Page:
Best Probiotic Foods: The Top Contenders

Probiotics are microorganisms, primarily bacteria. While many people consider bacteria a bad thing, they are actually wonderful in many ways. The digestive system relies on bacteria to work, with plenty of “good kinds” that we need to function. We call some of the good gut bacteria probiotics.

It’s common to see probiotics supplements, but these microorganisms are also found in many types of food. The best probiotic foods are those that are fermented, giving them time to develop live cultures. When you eat them, the bacteria end up in your gut, where they can help out with digestion.

The gut contains a microbiome of natural organisms that help break down food. Having a healthy microbiome is essential to maintaining overall wellbeing, which is why some people believe that eating probiotics can improve digestive health. It may also be the case that probiotics can reduce depression, among other things.

So, if you want to improve your diet rather than taking supplements, read on to learn the best probiotics foods that you need to start eating.

Best Natural Probiotics

Natural probiotics can be found in more foods than you might think. Some are weird and wonderful, whereas others are things that you might already eat on a regular basis. Here are eleven foods that are naturally high in probiotics.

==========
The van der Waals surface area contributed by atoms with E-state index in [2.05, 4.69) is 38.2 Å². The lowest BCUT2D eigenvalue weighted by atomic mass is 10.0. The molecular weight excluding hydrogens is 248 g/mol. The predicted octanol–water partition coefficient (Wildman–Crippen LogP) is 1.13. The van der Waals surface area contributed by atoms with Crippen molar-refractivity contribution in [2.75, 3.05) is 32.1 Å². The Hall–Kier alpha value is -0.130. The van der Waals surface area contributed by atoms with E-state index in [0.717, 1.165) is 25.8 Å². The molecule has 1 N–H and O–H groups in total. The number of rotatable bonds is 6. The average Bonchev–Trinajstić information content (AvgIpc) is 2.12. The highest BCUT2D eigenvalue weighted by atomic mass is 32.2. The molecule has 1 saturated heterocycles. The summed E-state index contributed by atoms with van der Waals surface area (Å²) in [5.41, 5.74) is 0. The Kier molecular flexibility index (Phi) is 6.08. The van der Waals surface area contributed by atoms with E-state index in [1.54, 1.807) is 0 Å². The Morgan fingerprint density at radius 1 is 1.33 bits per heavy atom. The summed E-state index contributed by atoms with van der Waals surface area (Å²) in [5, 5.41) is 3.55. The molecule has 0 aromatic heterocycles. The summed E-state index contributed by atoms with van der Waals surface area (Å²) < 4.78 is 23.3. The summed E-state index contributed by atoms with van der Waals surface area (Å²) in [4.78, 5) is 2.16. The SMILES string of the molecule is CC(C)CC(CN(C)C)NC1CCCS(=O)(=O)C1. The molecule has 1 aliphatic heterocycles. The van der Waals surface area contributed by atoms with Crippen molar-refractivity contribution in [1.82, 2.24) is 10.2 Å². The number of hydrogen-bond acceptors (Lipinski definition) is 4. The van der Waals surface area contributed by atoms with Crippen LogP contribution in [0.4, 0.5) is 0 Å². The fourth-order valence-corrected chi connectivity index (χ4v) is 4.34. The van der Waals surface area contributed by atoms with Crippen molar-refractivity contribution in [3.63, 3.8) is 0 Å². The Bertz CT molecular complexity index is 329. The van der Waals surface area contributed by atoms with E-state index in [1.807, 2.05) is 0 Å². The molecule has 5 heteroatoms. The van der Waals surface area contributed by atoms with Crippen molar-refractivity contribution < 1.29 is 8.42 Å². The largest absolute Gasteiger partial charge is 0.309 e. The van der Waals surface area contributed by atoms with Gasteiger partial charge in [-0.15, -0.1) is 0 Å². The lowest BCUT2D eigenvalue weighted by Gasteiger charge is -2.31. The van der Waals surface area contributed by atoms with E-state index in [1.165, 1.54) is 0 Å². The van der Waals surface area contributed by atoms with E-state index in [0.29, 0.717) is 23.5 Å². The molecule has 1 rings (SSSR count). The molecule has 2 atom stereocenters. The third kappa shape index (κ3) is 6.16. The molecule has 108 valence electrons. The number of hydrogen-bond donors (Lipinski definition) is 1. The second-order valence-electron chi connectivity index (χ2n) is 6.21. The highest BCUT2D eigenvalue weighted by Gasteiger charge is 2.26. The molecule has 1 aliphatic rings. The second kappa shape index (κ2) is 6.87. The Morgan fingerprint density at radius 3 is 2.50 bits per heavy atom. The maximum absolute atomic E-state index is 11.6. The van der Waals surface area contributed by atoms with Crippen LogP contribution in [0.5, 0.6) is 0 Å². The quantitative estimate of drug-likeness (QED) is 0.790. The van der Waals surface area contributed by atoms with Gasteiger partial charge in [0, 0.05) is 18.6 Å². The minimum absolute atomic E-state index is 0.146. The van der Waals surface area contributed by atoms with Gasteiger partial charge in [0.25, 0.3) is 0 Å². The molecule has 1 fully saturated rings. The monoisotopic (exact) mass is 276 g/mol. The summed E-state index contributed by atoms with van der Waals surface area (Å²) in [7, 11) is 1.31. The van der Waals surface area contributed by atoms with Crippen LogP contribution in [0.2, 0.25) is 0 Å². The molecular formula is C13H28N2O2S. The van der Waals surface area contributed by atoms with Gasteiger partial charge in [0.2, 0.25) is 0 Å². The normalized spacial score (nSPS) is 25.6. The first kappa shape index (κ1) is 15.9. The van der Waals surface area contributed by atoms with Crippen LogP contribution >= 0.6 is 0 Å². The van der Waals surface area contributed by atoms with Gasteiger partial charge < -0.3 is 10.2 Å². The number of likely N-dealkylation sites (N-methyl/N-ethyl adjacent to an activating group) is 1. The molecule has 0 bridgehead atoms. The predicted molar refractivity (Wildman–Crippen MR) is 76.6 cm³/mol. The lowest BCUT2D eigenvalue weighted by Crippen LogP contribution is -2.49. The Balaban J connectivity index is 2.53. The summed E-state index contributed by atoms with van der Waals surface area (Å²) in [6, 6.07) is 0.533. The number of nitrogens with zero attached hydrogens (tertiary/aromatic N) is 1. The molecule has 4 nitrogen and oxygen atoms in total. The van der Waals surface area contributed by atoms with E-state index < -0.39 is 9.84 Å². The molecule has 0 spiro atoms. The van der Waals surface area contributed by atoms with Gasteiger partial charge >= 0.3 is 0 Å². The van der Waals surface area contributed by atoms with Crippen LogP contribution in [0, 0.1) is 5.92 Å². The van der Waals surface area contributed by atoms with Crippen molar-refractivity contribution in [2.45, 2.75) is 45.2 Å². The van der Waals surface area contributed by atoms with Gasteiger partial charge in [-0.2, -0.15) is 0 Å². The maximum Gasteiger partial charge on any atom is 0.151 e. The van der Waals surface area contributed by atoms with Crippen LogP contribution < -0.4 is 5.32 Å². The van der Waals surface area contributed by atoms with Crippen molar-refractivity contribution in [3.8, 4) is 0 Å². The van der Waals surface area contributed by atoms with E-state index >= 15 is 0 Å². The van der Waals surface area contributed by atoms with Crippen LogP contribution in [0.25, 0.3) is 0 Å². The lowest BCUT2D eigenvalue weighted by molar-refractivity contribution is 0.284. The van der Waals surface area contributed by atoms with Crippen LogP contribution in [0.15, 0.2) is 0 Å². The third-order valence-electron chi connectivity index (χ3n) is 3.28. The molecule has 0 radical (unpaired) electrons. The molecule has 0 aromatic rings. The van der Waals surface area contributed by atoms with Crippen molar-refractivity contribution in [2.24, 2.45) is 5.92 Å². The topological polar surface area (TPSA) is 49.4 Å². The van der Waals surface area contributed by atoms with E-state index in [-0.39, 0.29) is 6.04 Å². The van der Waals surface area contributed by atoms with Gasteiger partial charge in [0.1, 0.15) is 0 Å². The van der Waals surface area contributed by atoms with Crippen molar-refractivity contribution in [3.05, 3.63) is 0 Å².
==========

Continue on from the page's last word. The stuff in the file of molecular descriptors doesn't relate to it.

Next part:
Yogurt, a common ingredient stocked in most household refrigerators, is an excellent source of probiotics. Yogurt is made by fermenting milk, leading to a much thicker consistency and that familiar sour yogurt taste. The remaining bacteria are typically lactic acid and bifidobacteria.

Notably, you should also seek a yogurt that is low in sugar, because many products are unhealthy due to added sugar.

Eating yogurt may provide numerous benefits. One study from 2013 suggested that probiotic yogurt can reduce blood pressure, while researchers in 2014 stated that they may improve bone health.

While yogurt can be an exceptional source of probiotics, not all yogurts contain them. Make sure to specifically search for yogurt with probiotics; the label may mention live cultures. Notably, you should also seek a yogurt that is low in sugar, because many products are unhealthy due to added sugar.


Similar to yogurt, kefir is made by fermenting milk. The difference is that manufacturers add kefir grains to the fermentation process. The grains are actually live cultures of lactic acid bacteria – they look like cauliflower florets. It can be made using either cow’s milk or goat’s milk.


The word kefir may stem from the Turkish root keyif, referring to “feeling good” after eating it. This could be true based on the health benefits discovered in clinical trials. Some research has implied that kefir can assist with some digestive issues.

Despite being made from milk, kefir probiotic products are often fine for those with lactose intolerance. They tend to contain a better source of probiotics than yeast and yogurts, too, making them an excellent option.


The fermented European ingredient sauerkraut is a common probiotic in some cuisines. It consists of cabbage that has been finely shredded and then fermented by lactic acid. It is typically served on top of sausages (wurst) or as a side dish to other meats, lending a sour, salty flavor.